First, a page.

The Macro-dimension: Now let us come to the future. Islamic Banking and elimination of riba are essential pillars of an Islamic economy. However, mere elimination of riba in an otherwise capitalistic system is not going either to achieve the objectives or even produce a just system. So, the target should not be merely elimination of riba; it should be to see that elimination of riba takes place in the context of movement towards a different model of economy which has clear socio-moral objectives and where different parts of economy help and support each other to create a welfare and just society and network of relationship ensuring fair-play for all. With that as objective, it is more important particularly for the bankers and economists to be clear as to what is Islamic Banking?

The key issue in this context is the role of money in the economy. Discovery of money was a revolutionary development, even more important than discovery of the wheel that led to the whole technological revolution in history of humankind. No doubt, money can be a facilitator and a helper for exchange, production and economic development. Yet, it has the potential to become an instrument of exploitation if it abdicates its original role and is used to beget more money without real value creation. If money becomes the objective and money attracts money without developing economic activity, asset creation, flow of goods and services, it will create nothing but trouble. So in Islamic framework money is the means of exchange, not a commodity and an instrument for mere amassment of wealth.

In this regard, it may be useful to point out that in the classical formulation, the formula was CMC i.e. Commodities via Money leading to production of Commodities. The capitalistic system changed this into MCM. Focus moved from commodity to money, yet commodity and asset creation was there at the centrepiece and money was used to produce commodities and services. And this circle continued. But now the grossly exploitative capitalism has created a situation where the formula has been reduced to MMM. Now it is a process where money is generating money without creating assets. The make-believe world of derivatives, options and claims on assets has created a fiduciary world unrelated to the real assets and productive efforts in the economy. Daily transactions in foreign exchange derivatives are to the tune of $1.3 trillion, fifty times more than the physical trade in funds and services. It is only the big players who are milking billions without contributing to the physical growth of the economy. Thus, this is the most exploitative phase and interest is the kingpin in this process. In the Islamic context, there is no objection to have money, but money as an intermediary, not money as an objective and an instrument of exploitation.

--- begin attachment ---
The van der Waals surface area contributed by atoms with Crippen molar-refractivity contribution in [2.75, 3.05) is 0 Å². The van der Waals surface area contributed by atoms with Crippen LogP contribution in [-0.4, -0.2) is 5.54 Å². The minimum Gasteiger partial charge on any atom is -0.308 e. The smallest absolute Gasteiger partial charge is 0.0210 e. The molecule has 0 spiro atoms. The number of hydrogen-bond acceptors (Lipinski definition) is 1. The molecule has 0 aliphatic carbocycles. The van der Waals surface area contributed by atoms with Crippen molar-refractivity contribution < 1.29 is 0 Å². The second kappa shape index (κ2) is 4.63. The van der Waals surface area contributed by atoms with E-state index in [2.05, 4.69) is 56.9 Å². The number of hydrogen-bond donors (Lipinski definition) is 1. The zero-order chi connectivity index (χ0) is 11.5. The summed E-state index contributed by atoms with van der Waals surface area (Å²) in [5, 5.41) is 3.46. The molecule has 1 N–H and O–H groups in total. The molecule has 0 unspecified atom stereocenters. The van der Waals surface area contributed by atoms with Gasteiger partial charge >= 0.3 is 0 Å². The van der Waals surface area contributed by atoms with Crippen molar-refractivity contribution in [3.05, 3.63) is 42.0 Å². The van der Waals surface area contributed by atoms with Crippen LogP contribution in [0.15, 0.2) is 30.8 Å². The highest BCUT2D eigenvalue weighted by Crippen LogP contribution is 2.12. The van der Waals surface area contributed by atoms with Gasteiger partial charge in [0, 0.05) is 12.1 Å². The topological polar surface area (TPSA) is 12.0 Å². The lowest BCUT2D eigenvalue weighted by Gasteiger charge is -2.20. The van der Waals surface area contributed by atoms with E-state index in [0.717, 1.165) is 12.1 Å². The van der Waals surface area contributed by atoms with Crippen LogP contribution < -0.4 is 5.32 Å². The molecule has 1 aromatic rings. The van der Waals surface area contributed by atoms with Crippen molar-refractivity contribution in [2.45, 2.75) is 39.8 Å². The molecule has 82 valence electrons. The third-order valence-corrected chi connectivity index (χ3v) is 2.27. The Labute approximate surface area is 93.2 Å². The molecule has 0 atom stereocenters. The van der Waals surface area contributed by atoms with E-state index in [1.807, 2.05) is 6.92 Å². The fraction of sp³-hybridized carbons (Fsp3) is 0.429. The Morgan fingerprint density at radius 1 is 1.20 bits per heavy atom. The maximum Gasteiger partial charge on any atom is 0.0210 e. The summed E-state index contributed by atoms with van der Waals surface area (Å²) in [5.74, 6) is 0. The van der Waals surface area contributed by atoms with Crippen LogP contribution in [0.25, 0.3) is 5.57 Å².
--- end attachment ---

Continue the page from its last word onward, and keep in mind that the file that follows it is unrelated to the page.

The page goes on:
On that basis, the question of investment can be at two levels. One, direct investment where anybody who has money and resources, can make them available to anybody who has expertise, projects, and can run the business. And historically, this has been a very important process for promoting economic activity and development. The second step is that of financial intermediation. In more sophisticated arrangement, investment is through financial intermediation and that is where the contemporary banking system comes into foreplay; where mutual funds, pension funds and all similar schemes lie. Since this is a natural transition, there is no harm in it. In the Islamic system, there are institutions of financial intermediation but with a difference. The Islamic banking is banking proper. It has clear economic, commercial, profit-oriented objectives. It is not charity or simple social service. It has to operate professionally with clear objectives in view; not following in the footsteps of the capitalistic model of banking. Along with that it has some distinct characteristic; while it is banking proper, professional and geared to productive, commercial and economic objectives, it operates in an ethical framework. This is the distinct characteristic of all Islamic institutions. Along with that, the most important characteristic in Islamic banking is that it is equity-based. While there is some scope for credit and near-fixed return based financial instruments, the real thrust of Islamic banking has to be towards promoting an equity-based investment culture. It has to move towards a more equity-sharing, stake-taking, risk-sharing arrangement.